We believe that these reports would be more effective if complemented by quantitative and objective metrics of the scientific productivity and impact of the HST. STUC therefore recommends that the STScI make such an analysis of HST productivity and impact. It is desirable to do this separately for the different scientific instruments. One relevant metric is the number of publications of various kinds, such as refereed journal papers, conference contributions and invited reviews. However, a more incisive measure of impact is provided by the citation indices. STUC would be happy to consider the results of such a study at a future meeting.
2. Scientific Instruments
2.1 COS. The development of the Cosmic Origins Spectrograph is on schedule and within budget. We congratulate all concerned. There appears to be an excellent relationship between the COS Instrument Development Team and the COS support staff at STScI. Not only will this facilitate efficient development of COS data analysis tools, but it should also translate into good user support when COS becomes operational.
2.2 ACS. Many of the ACS problems described to us at the last meeting appear to have been solved and the instrument is proceeding well. We were pleased that good CCDs now exist for the Wide Field Channel and hope that the contaminated surface of the high quantum efficiency HRC CCD can be repaired in time for inclusion in the ACS.
Development of the data pipeline is also progressing well. We regard it as essential that the ability to correct for geometrical distortions be an integral part of the pipeline and are pleased that this is planned. It is important that support for the pipeline development be continued at the current level.
2.3 WFC 3. A detailed report on the progress of WFC3 was presented to STUC. Since our last meeting this project has received excellent reports from a series of high-level review panels that considered its scientific merits, technical progress and the strength of its management, operations and budget. All of the key vendors are under contract, including the detector suppliers. We are delighted that detector chips are expected to be delivered at the end of October and detailed evaluation and characterization will take place on an aggressive schedule. The uncertainties of the past months must have been particularly difficult for the WFC3 team. We compliment them on their continued efforts in support of this project.
3. Software Tools
3.1 STSDAS - PYRAF. A low-level effort to develop Python as a user-friendly and highly flexible environment for running IRAF/STSDAS has been underway at STSCI for more than a year by Rick White and Perry Greenfield. Python is a widely distributed, free interpretative scripting language that operates on all current computer platforms, and it can be linked to object modules written in C, Fortran, or other languages, including IRAF's SPP. The old IRAF/CL has been replaced by a Python environment, now dubbed PYRAF. The Python environment will not only add convenience and clarity to IRAF (which badly needs it), but also eliminates the need to write future applications in SPP. Most important, PYRAF is backward-compatible with IRAF, allowing continued use of the huge library of IRAF applications software as well as the IRAF syntax. PYRAF should provide a platform for developing astronomical image processing software in a flexible, modern language and should significantly improve the users' ability to reduce and analyze data.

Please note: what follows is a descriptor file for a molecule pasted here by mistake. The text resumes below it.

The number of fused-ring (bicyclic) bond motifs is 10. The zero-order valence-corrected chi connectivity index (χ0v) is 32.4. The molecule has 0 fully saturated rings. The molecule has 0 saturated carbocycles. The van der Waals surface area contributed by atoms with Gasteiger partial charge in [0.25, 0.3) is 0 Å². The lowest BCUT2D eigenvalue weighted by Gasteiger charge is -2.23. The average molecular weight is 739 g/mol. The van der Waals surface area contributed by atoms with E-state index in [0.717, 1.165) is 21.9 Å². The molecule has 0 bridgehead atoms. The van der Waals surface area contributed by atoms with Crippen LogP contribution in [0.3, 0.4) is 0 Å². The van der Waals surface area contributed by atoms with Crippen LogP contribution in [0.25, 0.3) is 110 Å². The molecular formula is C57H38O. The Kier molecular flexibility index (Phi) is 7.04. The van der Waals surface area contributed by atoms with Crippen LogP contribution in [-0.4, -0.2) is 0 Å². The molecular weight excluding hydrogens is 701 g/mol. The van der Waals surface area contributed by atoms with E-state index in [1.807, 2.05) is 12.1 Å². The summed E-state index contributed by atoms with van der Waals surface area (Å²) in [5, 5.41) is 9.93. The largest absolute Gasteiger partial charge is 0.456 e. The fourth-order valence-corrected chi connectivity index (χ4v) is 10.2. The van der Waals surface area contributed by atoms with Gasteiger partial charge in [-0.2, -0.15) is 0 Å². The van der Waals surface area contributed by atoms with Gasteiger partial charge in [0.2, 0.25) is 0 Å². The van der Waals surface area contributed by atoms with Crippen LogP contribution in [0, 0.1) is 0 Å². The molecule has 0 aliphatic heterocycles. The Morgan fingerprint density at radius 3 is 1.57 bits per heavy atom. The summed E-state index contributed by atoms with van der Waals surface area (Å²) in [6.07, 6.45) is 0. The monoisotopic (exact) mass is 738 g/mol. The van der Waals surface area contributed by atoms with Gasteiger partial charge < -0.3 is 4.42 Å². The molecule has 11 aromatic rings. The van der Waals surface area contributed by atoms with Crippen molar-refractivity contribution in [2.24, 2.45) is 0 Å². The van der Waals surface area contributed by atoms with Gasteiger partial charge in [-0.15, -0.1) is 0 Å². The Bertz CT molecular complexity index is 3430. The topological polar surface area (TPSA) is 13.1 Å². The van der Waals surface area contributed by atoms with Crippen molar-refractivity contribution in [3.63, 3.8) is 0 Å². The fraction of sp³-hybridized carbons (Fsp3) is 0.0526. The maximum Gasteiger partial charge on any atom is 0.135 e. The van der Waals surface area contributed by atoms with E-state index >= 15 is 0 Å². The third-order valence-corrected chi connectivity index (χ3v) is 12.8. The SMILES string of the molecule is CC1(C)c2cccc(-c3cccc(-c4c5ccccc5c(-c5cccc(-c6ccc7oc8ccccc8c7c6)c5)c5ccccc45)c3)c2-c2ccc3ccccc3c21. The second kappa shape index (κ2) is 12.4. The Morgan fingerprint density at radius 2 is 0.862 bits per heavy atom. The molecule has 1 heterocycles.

We first considered the PYRAF effort in our meeting one year ago and were extremely enthusiastic. Since then the project has continued to mature and a first version of the CL is likely to become available as an IRAF plug-in for use by the community during the next half year.
The new IRAF platform could be an important element of the "Cheap-ops" mode of operation at STScI. In view of its promise for reducing the time and effort needed to create application software, it could improve the productivity of STScI's software programmers considerably and greatly expand the pool of potential contributors to HST's data analysis tools.
We continue to regard the development of PYRAF as an important service for the whole astronomical community for which STScI and in particular those directly concerned should be congratulated. It is important to obtain feedback on the pros and cons of the CL from external users of its first trial distribution. Another area of attention is the possibility of porting the extensive IDL astronomy library into PYRAF. It is desirable that the PYRAF developers (White and Greenfield) be exempt from other duties in order to pursue these efforts. Although we see few disadvantages at this point, a more detailed evaluation of the implications of PYRAF for users and for the Project is needed.
A sub-group of STUC (Marc Davis, Suzanne Hawley and John Kormendy) will be happy to help with setting priorities for future application software development in PYRAF. We would appreciate brief written progress summaries in advance of each of our meetings so that we can follow this important issue.
3.2 APT. The Institute has continued work on the Astronomer's Proposal Tool, an ambitious next-generation package of software tools to assist astronomers at the various stages of proposal preparation. When completed, this model-oriented graphical approach to the telescope-user interface will not only promote more efficient proposal planning, but also stimulate the development of new observing philosophies and strategies. The APT will have the ability to plan observations with multiple observatories, a capability that will become increasingly important now that joint proposals can be submitted to the Great Space Observatories and some ground-based facilities.